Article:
Pseudomonas and other Microbes in Disease-Suppressive Soils

  • Martina Kyselková
  • Yvan Moënne-LoccozEmail author
Part of the Sustainable Agriculture Reviews book series (SARV, volume 9)


Soil-borne phytopathogens cause extensive damage to cultivated plants worldwide, resulting in yield loss worth billions of Euros each year. Soil fumigation is the most effective chemical treatment but is too expensive for many crops, and fumigants like methyl bromide are being phased out for environmental reasons. In this context, much is to be learned from disease-suppressive soils, where susceptible plants are protected from soil-borne pathogens by the indigenous microbiota, because these microbial interactions may be exploited to design sustainable crop protection strategies for ordinary farm soils. However, our knowledge of plant-protecting microorganisms and biocontrol mechanisms involved in soil suppressiveness remain very fragmented, as most knowledge on disease suppressive soils comes from studies restricted to individual plant-protecting microbial populations, mostly fluorescent Pseudomonas species. The phenomenon of disease suppressiveness remains therefore poorly understood, even in the most studied cases such as suppressiveness to wheat take-all.

We reviewed the respective biocontrol contributions of fluorescent pseudomonads and other plant-protecting microorganisms in disease-suppressive soils. The ability to inhibit soil-borne pathogens and to protect plants occurs both in Pseudomonas and non-Pseudomonas microorganisms, including diverse bacteria and fungi, and both play important roles in soil suppressiveness. In Pseudomonas, antibiosis and competition were shown to be important mechanisms of pathogen suppression, though direct effects on plant, e.g. induced systemic resistance, phytohormone interference and plant-growth promotion, were also reported. These types of mechanisms occur also in non-Pseudomonas biocontrol microbes, some of them also displaying hyperparasitism in certain types of suppressive soils.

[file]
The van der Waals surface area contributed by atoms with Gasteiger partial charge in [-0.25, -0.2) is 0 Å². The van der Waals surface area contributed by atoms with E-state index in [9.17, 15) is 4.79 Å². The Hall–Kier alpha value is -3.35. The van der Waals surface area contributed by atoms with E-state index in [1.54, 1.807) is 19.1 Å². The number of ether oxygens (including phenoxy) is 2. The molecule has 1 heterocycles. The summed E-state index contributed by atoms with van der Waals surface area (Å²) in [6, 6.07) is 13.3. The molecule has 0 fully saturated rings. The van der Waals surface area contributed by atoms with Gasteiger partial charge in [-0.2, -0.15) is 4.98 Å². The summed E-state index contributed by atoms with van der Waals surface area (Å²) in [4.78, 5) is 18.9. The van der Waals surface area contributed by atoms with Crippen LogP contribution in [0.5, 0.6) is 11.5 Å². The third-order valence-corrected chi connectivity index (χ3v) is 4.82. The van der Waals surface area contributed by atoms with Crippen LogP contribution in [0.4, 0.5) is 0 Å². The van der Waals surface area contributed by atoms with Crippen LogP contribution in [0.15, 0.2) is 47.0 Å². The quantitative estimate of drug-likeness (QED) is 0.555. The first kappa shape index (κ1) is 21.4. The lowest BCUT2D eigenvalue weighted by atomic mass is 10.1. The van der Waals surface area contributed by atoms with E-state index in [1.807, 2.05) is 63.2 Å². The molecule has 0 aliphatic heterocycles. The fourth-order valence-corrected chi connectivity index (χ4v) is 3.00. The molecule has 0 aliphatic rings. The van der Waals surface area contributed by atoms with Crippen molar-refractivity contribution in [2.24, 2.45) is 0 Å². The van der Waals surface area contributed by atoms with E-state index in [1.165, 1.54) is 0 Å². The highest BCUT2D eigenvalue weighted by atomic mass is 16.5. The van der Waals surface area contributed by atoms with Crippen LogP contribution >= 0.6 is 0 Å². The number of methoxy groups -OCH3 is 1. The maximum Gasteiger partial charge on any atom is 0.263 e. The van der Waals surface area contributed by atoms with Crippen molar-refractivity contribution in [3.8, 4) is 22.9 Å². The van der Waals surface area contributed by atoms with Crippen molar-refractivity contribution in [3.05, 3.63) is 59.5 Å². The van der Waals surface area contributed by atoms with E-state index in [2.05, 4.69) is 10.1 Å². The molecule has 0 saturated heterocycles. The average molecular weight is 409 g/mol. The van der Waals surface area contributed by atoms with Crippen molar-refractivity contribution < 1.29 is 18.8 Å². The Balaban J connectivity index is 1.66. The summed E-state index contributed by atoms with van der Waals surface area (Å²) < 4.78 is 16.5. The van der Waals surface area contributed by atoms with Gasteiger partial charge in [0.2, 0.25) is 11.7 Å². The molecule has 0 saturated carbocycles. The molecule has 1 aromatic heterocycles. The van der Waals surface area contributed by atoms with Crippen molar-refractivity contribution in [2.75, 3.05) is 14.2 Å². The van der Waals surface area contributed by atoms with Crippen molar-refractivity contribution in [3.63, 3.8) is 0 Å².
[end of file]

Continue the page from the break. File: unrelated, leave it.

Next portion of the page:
This review shows that in suppressive soils where Pseudomonas play an important role, the roles of non-Pseudomonas microorganisms were often neglected, and vice versa. Yet, Pseudomonas and other microorganisms may interact with each other in the rhizosphere and with the plant, and some recent studies indicate that disease suppressiveness is an emerging soil property that can typically result from these multiple interactions. In conclusion, we propose that a parallel assessment of Pseudomonas and non-Pseudomonas microorganisms in suppressive soils, e.g. using microarrays or metagenomics, may bring a better understanding of disease suppressiveness.


Biocontrol Disease-suppressive soil Plant pathogen Pseudomonas Rhizosphere 



This work was supported by CORESTA (Paris, France), the bi-national PHC program Barrande (Agentura Inovačního Podnikání, Prague, Czech Republic, and EGIDE), the Ministry of Agriculture of the Czech Republic (project NAZV QH 92151), the Ministère Français de la Recherche, the Bureau des Ressources Génétiques (BRG; Paris, France), and the European Union (FW6 STREP project MicroMaize). We thank K. Schreiner, M. Schloter (German Research Center for Environmental Health, Helmholtz Zentrum München, Germany), M. Frapolli and G. Défago (Institute of Integrative Biology, Swiss Federal Institute of Technology, Zurich, Switzerland) for sharing unpublished information, and C. Prigent-Combaret (UMR CNRS 5557 Ecologie microbienne, Université Lyon 1, Villeurbanne, France) for providing Fig. 3.


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© Springer Science+Business Media B.V. 2012

Authors and Affiliations

  1. 1.Université de LyonLyonFrance
  2. 2.Université Lyon 1VilleurbanneFrance
  3. 3.CNRS, UMR5557, Ecologie MicrobienneVilleurbanneFrance
  4. 4.Biology Centre of the Academy of Sciences of the Czech RepublicInstitute of Soil BiologyČeské BudějoviceCzech Republic
  5. 5.UMR CNRS 5557 Ecologie Microbienne, Universitá Lyon 1Villeurbanne cedexFrance

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